Cassini Science Highlights: Surprises in the Saturn System
Cassini is now in the last three years of a seven-year phase called the Solstice Mission, returning science in a hitherto unobserved seasonal phase from equinox to solstice. The Solstice Mission is providing new science; first, by observing seasonally and temporally dependent processes on Saturn, Titan, Enceladus and other icy moons, and within the rings and magnetosphere; second, by addressing new questions that have arisen during the mission thus far, for example providing qualitatively new measurements of Enceladus and Titan which could not be accommodated in the earlier mission phases; and third, by conducting a close-in mission at Saturn that would provide a unique comparison to the Juno observations at Jupiter.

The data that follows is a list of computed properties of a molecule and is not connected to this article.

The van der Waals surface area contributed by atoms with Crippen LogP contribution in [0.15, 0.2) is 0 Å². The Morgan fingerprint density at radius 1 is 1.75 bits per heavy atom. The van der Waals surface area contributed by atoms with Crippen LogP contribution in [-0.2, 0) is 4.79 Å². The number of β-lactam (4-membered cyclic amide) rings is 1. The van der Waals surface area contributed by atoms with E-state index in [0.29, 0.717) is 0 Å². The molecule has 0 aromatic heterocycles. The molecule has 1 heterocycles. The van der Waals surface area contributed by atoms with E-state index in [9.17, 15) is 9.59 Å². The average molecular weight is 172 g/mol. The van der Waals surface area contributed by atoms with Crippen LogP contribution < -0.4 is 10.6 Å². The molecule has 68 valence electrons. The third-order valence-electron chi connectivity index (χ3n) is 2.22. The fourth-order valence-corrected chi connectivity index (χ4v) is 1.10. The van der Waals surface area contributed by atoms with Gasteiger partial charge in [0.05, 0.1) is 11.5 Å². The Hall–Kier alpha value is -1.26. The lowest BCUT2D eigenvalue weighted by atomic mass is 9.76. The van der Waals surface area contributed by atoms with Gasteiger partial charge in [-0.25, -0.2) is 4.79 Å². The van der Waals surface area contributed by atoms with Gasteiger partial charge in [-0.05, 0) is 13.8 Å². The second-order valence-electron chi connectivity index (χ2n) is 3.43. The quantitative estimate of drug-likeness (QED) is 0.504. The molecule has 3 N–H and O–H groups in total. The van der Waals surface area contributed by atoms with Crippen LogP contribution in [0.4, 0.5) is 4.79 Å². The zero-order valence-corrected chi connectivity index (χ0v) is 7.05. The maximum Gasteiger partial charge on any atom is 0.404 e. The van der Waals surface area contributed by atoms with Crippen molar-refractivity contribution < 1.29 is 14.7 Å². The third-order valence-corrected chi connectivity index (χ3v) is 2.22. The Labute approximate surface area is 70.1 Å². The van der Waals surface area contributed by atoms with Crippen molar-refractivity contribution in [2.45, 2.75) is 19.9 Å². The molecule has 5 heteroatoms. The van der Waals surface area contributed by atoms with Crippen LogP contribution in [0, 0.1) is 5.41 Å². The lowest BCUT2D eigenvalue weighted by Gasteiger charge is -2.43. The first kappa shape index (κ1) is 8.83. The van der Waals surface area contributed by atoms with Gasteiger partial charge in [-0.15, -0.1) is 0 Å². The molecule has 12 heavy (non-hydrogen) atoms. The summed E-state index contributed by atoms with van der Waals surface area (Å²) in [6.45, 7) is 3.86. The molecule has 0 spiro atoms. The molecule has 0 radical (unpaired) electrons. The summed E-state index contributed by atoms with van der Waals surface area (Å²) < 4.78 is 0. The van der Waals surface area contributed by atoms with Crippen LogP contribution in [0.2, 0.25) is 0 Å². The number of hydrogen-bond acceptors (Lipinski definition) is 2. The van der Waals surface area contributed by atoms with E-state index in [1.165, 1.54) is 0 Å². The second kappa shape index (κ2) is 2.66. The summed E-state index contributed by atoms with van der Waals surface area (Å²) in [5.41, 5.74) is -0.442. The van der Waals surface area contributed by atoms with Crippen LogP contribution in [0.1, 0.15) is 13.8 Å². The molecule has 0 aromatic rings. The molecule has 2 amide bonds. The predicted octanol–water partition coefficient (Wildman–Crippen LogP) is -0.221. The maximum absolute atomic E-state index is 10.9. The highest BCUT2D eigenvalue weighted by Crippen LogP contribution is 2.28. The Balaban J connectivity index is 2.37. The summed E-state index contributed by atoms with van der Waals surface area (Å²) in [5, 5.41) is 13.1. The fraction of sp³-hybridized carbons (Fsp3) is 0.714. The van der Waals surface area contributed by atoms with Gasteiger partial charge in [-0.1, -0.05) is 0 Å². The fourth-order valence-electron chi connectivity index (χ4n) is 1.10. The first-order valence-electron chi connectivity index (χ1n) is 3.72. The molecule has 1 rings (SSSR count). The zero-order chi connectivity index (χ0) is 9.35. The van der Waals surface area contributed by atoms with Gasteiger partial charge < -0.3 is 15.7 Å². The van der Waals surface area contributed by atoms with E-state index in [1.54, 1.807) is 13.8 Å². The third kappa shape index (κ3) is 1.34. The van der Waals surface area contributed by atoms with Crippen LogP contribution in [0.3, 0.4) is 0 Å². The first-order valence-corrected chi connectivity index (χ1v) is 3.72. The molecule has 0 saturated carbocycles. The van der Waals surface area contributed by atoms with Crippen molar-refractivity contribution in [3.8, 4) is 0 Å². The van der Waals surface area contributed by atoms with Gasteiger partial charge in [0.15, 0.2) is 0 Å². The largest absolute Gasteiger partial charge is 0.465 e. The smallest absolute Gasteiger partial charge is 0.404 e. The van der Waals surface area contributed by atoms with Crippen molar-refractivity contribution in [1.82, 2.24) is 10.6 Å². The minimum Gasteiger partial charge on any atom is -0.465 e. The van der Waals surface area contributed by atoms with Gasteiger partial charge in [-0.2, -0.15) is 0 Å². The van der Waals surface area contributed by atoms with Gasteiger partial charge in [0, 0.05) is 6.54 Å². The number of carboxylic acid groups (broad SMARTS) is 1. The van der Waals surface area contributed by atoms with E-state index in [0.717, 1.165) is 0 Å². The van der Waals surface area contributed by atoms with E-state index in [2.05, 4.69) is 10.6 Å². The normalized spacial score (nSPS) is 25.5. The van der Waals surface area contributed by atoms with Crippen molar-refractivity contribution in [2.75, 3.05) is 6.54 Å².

This flagship mission is a cooperative undertaking by NASA, ESA, and the Italian space agency (Agenzia Spaziale Italiana (ASI)). Highlights from 10 years of Cassini's ambitious inquiry at Saturn will be presented.
This work was carried out in part at the Jet Propulsion Laboratory, California Institute of Technology, under contract with NASA. Copyright 2014 California Institute of Technology. Government sponsorship is acknowledged.